We can exploit the fact imul (signed multiplication) accepts constant multipliers. If you looked at the code with a hex editor, you’d see 123 next to the opcode. You can change the constant run-time and you do that exactly like you would change a variable: if you just define foo as the address where the constant is (the above code defines it as the last two bytes (i.e. word) of the previous instruction: in NASM, \$ is the current location and \$-2 equals the address of the previous word).

To be concluded…

09 Mar

This is my attempt at demystifying pointers, a very useful concept available in C, C++ and other programming languages that do not lack balls. Java and PHP have references, a similar feature (C++ also has this) but pointers pretty much are the same thing and for some reason pointers seem ancient, complex or downright frightening to some (or, most).

Why I’m writing this is because I feel a lot of tutorials do not explain pointers as well as I’d like them to explain, considering they are useful and not some archaic curiosity from the 1970s. I originally expressed the concern over here. This tutorial, or introduction, is aimed at C and C++ people because Java doesn’t have pointers and because other languages are generally for wussies.

Note: This is a living tutorial, i.e. you can suggest things and I’ll make it better. I’m all for a good pointer tutorial.

### What are pointers?

At first, let’s think about computers. A very basic computer has memory for the data and the code. In a programming language, a variable refers to a location in the memory. The location, referred by address, is something like a page number in a book. At the very least, a programming language automatically assigns these memory locations and acts as a directory for the book, allowing you to refer to the locations by the variable name instead of the page number.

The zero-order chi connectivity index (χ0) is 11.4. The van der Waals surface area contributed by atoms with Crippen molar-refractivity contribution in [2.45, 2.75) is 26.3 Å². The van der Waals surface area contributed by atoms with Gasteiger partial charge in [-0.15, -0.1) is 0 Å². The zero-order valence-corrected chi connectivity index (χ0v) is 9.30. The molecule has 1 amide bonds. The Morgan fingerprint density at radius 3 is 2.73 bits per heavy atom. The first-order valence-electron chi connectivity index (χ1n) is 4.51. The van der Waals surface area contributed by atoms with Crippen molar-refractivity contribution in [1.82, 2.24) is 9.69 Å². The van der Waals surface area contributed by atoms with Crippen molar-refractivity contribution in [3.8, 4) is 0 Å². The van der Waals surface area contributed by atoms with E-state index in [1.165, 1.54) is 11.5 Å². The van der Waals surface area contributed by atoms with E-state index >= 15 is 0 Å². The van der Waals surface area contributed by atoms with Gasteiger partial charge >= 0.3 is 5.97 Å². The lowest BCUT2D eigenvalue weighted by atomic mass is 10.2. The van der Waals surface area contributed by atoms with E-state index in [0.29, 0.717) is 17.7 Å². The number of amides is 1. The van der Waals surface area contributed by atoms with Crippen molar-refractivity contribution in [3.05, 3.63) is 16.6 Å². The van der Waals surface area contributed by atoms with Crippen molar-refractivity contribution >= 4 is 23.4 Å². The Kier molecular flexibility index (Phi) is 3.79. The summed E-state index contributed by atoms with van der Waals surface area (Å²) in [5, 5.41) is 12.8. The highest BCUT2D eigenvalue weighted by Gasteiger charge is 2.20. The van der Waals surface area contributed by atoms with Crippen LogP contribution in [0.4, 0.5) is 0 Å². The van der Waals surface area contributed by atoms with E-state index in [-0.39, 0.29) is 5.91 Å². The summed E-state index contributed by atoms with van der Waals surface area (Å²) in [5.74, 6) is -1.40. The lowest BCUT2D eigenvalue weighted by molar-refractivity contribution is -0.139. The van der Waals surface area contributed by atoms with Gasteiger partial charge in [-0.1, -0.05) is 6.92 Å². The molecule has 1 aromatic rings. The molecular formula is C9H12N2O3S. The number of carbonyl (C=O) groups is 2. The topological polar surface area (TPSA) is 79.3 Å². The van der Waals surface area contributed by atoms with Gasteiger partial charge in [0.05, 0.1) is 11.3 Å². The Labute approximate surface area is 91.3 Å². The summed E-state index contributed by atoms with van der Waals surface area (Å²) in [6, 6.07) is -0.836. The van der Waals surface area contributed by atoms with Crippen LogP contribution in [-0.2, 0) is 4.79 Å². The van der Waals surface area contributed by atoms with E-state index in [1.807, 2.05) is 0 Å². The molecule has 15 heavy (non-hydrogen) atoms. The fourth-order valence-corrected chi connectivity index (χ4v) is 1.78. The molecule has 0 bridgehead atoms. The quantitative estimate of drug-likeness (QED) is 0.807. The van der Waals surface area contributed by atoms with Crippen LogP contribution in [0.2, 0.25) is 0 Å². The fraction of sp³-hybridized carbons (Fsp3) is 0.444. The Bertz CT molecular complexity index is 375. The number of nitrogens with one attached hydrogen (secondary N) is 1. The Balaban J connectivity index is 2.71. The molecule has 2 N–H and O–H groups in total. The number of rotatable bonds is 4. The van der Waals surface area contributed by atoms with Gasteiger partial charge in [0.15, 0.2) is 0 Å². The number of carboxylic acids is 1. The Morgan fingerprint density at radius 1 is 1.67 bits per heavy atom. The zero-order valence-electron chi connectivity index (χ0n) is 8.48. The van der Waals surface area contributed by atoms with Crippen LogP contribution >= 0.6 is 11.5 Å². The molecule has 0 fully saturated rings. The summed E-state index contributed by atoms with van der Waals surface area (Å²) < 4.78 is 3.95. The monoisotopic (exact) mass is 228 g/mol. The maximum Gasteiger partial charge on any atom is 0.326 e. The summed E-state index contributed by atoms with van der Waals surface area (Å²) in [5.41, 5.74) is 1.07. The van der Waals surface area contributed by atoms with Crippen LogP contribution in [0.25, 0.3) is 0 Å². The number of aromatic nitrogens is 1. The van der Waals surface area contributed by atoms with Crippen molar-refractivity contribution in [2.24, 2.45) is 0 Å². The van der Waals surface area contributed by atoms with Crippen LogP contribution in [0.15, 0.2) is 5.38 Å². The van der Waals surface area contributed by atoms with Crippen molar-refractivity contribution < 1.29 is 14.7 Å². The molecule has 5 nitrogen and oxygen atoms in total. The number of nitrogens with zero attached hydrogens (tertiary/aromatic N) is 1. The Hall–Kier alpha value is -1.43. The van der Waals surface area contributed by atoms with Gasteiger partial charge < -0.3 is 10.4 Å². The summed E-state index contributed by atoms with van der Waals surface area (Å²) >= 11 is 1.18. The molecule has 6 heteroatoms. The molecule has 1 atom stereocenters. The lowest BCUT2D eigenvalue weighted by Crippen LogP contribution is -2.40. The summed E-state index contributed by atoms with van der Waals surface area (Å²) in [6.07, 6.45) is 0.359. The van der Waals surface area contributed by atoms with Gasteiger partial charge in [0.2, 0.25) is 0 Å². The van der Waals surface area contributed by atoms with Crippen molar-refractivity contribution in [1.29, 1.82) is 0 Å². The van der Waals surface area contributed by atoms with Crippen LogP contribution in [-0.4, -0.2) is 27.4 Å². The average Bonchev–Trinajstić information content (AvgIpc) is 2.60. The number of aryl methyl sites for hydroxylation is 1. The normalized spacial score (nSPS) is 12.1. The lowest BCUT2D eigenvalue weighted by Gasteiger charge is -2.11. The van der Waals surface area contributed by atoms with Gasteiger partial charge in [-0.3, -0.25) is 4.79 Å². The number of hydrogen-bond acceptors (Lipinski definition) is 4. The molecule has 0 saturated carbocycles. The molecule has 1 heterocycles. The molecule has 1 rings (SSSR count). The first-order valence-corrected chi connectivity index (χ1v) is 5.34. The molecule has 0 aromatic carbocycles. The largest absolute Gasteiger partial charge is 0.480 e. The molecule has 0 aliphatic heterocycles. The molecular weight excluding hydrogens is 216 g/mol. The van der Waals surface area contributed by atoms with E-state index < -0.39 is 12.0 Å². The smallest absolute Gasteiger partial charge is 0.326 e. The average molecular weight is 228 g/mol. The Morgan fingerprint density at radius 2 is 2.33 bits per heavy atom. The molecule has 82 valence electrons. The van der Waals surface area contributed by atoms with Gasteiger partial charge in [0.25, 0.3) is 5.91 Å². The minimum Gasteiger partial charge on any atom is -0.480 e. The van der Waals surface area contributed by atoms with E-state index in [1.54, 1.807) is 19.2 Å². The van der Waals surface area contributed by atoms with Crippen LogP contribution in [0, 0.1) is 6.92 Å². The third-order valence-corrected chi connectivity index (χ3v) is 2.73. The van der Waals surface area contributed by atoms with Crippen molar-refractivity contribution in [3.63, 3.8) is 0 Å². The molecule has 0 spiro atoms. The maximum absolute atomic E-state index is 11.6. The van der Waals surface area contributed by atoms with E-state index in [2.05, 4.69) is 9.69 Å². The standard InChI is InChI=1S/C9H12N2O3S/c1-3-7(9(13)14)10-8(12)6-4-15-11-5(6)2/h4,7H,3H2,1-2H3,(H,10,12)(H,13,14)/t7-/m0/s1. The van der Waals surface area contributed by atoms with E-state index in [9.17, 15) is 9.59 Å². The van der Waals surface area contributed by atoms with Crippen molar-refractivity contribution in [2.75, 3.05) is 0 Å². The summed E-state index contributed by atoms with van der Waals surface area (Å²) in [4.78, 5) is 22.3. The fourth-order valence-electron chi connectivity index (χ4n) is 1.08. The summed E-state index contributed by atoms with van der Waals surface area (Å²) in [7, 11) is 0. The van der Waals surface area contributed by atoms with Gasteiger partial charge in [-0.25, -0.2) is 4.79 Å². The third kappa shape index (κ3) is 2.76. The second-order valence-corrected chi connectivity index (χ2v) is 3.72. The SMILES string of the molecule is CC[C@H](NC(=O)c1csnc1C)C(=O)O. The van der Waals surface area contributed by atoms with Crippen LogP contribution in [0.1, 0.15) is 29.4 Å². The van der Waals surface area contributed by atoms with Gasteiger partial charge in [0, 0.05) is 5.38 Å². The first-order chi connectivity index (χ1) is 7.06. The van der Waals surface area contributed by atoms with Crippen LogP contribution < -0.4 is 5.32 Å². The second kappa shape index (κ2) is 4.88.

In a programming language, pointer is a variable that contains the address. Simple as that. In most cases, a pointer contains an address of another variable. The pointer can then be used to read or change the contents of the referred variable.

### How do I use pointers?

In C, using pointers is easy. To make a variable as a pointer to another variable of type A, you define the pointer to be of type A*.

``````A variable=42;
A* pointer_to_a_variable=&variable;
*pointer_to_a_variable=0;``````

& can be read as “address of”. * can be read as “contents of”. Try reading the above example like that and you should figure out what it does.

``````A variable=42;
A* pointer_to_a_variable=&variable; // a pointer to the above variable
*pointer_to_a_variable=0; // the contents of the variable referred are zeroed``````

### When should I use pointers?

A pointer can be very useful in a variety of situations. The simplest use would be something like passing a reference to a variable as a function parameter and the function then changes the variable. This is impossible without either references or pointers. At the very far end of the same spectrum, pointers are the only way to implement polymorphism in C++, which is an important and useful concept in object oriented programming.